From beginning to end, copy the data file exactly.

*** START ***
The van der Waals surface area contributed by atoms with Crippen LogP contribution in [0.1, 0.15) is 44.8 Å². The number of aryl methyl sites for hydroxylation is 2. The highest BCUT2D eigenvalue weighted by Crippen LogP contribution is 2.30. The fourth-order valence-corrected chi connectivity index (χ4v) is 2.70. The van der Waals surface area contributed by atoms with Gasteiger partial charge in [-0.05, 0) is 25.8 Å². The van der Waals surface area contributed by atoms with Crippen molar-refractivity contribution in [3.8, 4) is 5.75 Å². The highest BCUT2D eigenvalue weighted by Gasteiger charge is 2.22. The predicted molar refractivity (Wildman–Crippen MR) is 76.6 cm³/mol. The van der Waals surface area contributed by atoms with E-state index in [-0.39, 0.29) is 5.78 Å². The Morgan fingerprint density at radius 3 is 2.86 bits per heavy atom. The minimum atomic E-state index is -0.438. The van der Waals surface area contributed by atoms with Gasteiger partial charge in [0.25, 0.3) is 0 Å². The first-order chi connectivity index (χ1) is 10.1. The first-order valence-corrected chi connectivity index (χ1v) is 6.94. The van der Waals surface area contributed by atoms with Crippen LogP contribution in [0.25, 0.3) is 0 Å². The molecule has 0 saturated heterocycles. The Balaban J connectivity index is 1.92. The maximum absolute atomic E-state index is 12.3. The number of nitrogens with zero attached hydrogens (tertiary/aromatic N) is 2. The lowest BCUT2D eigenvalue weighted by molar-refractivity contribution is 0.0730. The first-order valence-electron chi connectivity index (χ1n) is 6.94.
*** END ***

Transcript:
The van der Waals surface area contributed by atoms with Crippen LogP contribution in [0.1, 0.15) is 44.8 Å². The number of aryl methyl sites for hydroxylation is 2. The highest BCUT2D eigenvalue weighted by Crippen LogP contribution is 2.30. The fourth-order valence-corrected chi connectivity index (χ4v) is 2.70. The van der Waals surface area contributed by atoms with Gasteiger partial charge in [-0.05, 0) is 25.8 Å². The van der Waals surface area contributed by atoms with Crippen molar-refractivity contribution in [3.8, 4) is 5.75 Å². The highest BCUT2D eigenvalue weighted by Gasteiger charge is 2.22. The predicted molar refractivity (Wildman–Crippen MR) is 76.6 cm³/mol. The van der Waals surface area contributed by atoms with E-state index in [-0.39, 0.29) is 5.78 Å². The Morgan fingerprint density at radius 3 is 2.86 bits per heavy atom. The minimum atomic E-state index is -0.438. The van der Waals surface area contributed by atoms with Gasteiger partial charge in [0.25, 0.3) is 0 Å². The first-order chi connectivity index (χ1) is 10.1. The first-order valence-corrected chi connectivity index (χ1v) is 6.94. The van der Waals surface area contributed by atoms with Crippen LogP contribution in [0.25, 0.3) is 0 Å². The molecule has 0 saturated heterocycles. The Balaban J connectivity index is 1.92. The maximum absolute atomic E-state index is 12.3. The number of nitrogens with zero attached hydrogens (tertiary/aromatic N) is 2. The lowest BCUT2D eigenvalue weighted by molar-refractivity contribution is 0.0730. The first-order valence-electron chi connectivity index (χ1n) is 6.94.